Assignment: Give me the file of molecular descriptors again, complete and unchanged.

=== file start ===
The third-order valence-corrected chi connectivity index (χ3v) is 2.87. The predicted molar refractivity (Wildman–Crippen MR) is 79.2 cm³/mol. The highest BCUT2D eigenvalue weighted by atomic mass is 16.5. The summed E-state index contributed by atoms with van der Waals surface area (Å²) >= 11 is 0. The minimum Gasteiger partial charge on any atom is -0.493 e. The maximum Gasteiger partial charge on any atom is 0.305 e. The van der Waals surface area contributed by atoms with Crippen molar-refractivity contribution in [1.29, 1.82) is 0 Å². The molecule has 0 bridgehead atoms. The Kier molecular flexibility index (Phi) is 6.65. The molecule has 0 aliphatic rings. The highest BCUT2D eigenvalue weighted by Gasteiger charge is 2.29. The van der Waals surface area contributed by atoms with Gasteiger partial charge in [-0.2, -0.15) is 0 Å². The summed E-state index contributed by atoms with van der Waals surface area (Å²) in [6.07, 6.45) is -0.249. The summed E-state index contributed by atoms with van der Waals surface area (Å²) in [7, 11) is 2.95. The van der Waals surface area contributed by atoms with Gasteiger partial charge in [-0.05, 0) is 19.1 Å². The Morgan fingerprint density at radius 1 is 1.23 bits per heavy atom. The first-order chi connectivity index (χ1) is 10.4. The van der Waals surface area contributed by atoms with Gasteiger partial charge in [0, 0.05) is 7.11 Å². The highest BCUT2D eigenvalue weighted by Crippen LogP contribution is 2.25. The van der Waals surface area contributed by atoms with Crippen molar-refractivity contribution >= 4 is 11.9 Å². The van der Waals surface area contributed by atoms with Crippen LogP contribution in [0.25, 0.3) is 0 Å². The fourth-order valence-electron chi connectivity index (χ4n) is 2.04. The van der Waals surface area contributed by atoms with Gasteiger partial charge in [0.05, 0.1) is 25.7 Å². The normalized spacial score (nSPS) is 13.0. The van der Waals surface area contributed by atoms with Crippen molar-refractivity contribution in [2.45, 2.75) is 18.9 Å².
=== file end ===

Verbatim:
The third-order valence-corrected chi connectivity index (χ3v) is 2.87. The predicted molar refractivity (Wildman–Crippen MR) is 79.2 cm³/mol. The highest BCUT2D eigenvalue weighted by atomic mass is 16.5. The summed E-state index contributed by atoms with van der Waals surface area (Å²) >= 11 is 0. The minimum Gasteiger partial charge on any atom is -0.493 e. The maximum Gasteiger partial charge on any atom is 0.305 e. The van der Waals surface area contributed by atoms with Crippen molar-refractivity contribution in [1.29, 1.82) is 0 Å². The molecule has 0 bridgehead atoms. The Kier molecular flexibility index (Phi) is 6.65. The molecule has 0 aliphatic rings. The highest BCUT2D eigenvalue weighted by Gasteiger charge is 2.29. The van der Waals surface area contributed by atoms with Gasteiger partial charge in [-0.2, -0.15) is 0 Å². The summed E-state index contributed by atoms with van der Waals surface area (Å²) in [6.07, 6.45) is -0.249. The summed E-state index contributed by atoms with van der Waals surface area (Å²) in [7, 11) is 2.95. The van der Waals surface area contributed by atoms with Gasteiger partial charge in [-0.05, 0) is 19.1 Å². The Morgan fingerprint density at radius 1 is 1.23 bits per heavy atom. The first-order chi connectivity index (χ1) is 10.4. The van der Waals surface area contributed by atoms with Gasteiger partial charge in [0, 0.05) is 7.11 Å². The highest BCUT2D eigenvalue weighted by Crippen LogP contribution is 2.25. The van der Waals surface area contributed by atoms with Crippen molar-refractivity contribution >= 4 is 11.9 Å². The van der Waals surface area contributed by atoms with Crippen LogP contribution in [0.25, 0.3) is 0 Å². The fourth-order valence-electron chi connectivity index (χ4n) is 2.04. The van der Waals surface area contributed by atoms with Gasteiger partial charge in [0.05, 0.1) is 25.7 Å². The normalized spacial score (nSPS) is 13.0. The van der Waals surface area contributed by atoms with Crippen molar-refractivity contribution in [2.45, 2.75) is 18.9 Å².